Offshore Control: A Proposed Strategy for an Unlikely Conflict

By Hammes, T. X. | Strategic Forum, June 1, 2012 | Go to article overview

Offshore Control: A Proposed Strategy for an Unlikely Conflict


Hammes, T. X., Strategic Forum


As America ends its military commitment to Iraq and continues its drawdown in Afghanistan, a lively discussion has emerged on what future challenges the Nation faces. High on every list is the requirement to deal with a rising China. In his remarks to the Australian Parliament on November 17, 2011, President Barack Obama stated, "As we end today's wars, I have directed my national security team to make our presence and mission in the Asia Pacific a top priority." (1) As part of this rebalancing to Asia, the administration has stated that it seeks "to identify and expand areas of common interest, to work with China to build mutual trust, and to encourage China's active efforts in global problem-solving." (2) Clearly, the United States seeks prudent and coordinated political, economic, and military actions to further integrate China into the international system.

The Pentagon's new strategic guidance, Sustaining U.S. Global Leadership: Priorities for 21St Century Defense, reinforces this approach and states that the United States and China "have a strong stake in peace and stability in East Asia and an interest in building a cooperative bilateral relationship." (3) At the same time, the document acknowledges both China's military buildup and the U.S. commitment to maintaining regional access.

As expected, this strategic guidance has accelerated the ongoing discussion of how America will allocate resources among the military Services. An integral part of this discussion is the idea that the United States has focused on the Army and Marine Corps for the last decade of conflict and that now it is time to shift spending to the Navy and Air Force. Proponents of this approach note the rising power of China and the fact that the Pacific theater is primarily a naval and air theater. Reinforcing this perspective is the Air-Sea Battle concept recently revealed at the Pentagon. According to Chief of Staff of the Air Force General Norton Schwartz and Chief of Naval Operations Admiral Jonathan Greenert, Air-Sea Battle will help their Services organize, train, and equip to maintain operational access in sophisticated antiaccess/area-denial environments. (4) Other proponents note that this concept will be of particular importance in the western Pacific Ocean, where China is building its own antiaccess/areadenial capabilities in an effort to deny the U.S. entry in its near-seas. (5)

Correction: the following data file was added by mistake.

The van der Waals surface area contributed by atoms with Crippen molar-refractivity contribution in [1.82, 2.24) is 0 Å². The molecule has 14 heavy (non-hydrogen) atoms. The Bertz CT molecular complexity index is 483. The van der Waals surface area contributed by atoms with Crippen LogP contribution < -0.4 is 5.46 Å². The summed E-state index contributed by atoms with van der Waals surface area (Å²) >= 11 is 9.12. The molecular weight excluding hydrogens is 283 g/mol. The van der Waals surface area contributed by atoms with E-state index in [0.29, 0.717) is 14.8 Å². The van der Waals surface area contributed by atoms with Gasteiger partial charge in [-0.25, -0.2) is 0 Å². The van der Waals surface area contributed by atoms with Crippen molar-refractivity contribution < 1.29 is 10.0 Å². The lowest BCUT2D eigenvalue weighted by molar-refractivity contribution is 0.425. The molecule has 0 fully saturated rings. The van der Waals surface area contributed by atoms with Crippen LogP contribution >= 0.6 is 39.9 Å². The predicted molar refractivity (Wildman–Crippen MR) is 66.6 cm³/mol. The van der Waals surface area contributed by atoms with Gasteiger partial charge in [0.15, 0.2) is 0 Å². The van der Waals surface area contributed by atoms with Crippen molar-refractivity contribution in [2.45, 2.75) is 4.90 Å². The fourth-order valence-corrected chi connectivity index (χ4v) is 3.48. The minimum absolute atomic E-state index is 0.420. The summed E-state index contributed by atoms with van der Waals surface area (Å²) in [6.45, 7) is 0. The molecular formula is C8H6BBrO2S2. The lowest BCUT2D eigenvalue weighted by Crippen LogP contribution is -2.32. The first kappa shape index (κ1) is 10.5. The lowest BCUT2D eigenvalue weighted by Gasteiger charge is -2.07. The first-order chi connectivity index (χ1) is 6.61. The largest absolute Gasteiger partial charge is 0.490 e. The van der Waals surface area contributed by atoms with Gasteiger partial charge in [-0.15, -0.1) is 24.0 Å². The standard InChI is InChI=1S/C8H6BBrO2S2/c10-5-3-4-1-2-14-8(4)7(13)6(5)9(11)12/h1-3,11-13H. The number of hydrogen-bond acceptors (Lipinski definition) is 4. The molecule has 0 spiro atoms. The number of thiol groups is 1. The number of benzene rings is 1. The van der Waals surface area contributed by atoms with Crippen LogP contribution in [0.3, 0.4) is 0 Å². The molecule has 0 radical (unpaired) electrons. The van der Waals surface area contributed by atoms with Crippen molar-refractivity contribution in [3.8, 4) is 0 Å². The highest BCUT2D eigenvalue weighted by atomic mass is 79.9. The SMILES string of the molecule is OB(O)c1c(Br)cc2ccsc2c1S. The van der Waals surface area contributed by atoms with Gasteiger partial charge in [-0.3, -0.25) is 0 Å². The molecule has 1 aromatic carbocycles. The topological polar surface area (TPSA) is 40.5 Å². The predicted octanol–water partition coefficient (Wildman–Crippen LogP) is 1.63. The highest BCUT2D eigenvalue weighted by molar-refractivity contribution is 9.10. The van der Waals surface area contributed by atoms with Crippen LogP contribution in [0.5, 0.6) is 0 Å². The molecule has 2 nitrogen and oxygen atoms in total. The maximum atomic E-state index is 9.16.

While intentionally vague, the Pentagon's statements about Air-Sea Battle lead analysts to conclude that the concept contemplates attacks that penetrate Chinese airspace to eliminate key elements of the Chinese antiaccess/area-denial networks. Unfortunately, rather than exploring potential strategies in the event of conflict with China, the discussion has focused on the operational aspects of Air-Sea Battle outside any strategic context. What strategy might work in a war with China, however unlikely, is not being publicly discussed. Many media reports have confused the issue by suggesting that Air-Sea Battle is the strategy. Fortunately, the Pentagon's own Joint Operational Access Concept states that "It is important to note that Air-Sea Battle is a limited operational concept that focuses on the development of integrated air and naval forces in the context of antiaccess/area-denial threats." (6)

In fact, Air-Sea Battle is the antithesis of strategy. It focuses on the tactical employment of weapons systems with no theory of victory or concept linking the Air-Sea approach to favorable conflict resolution. To be fair, the absence of a stated strategy made it impossible for the drafters of the Air-Sea Battle concept to express how they could support such a strategy. In the absence of such a strategy, it is impossible to determine if investment in Air-Sea Battle logically advances or retards America's strategic goals--or whether alternative approaches might be both more effective and more suitable.

While a major conflict is unlikely, and, of course, undesirable, the Nation requires a military strategy for a conflict with China for two reasons. …

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Offshore Control: A Proposed Strategy for an Unlikely Conflict
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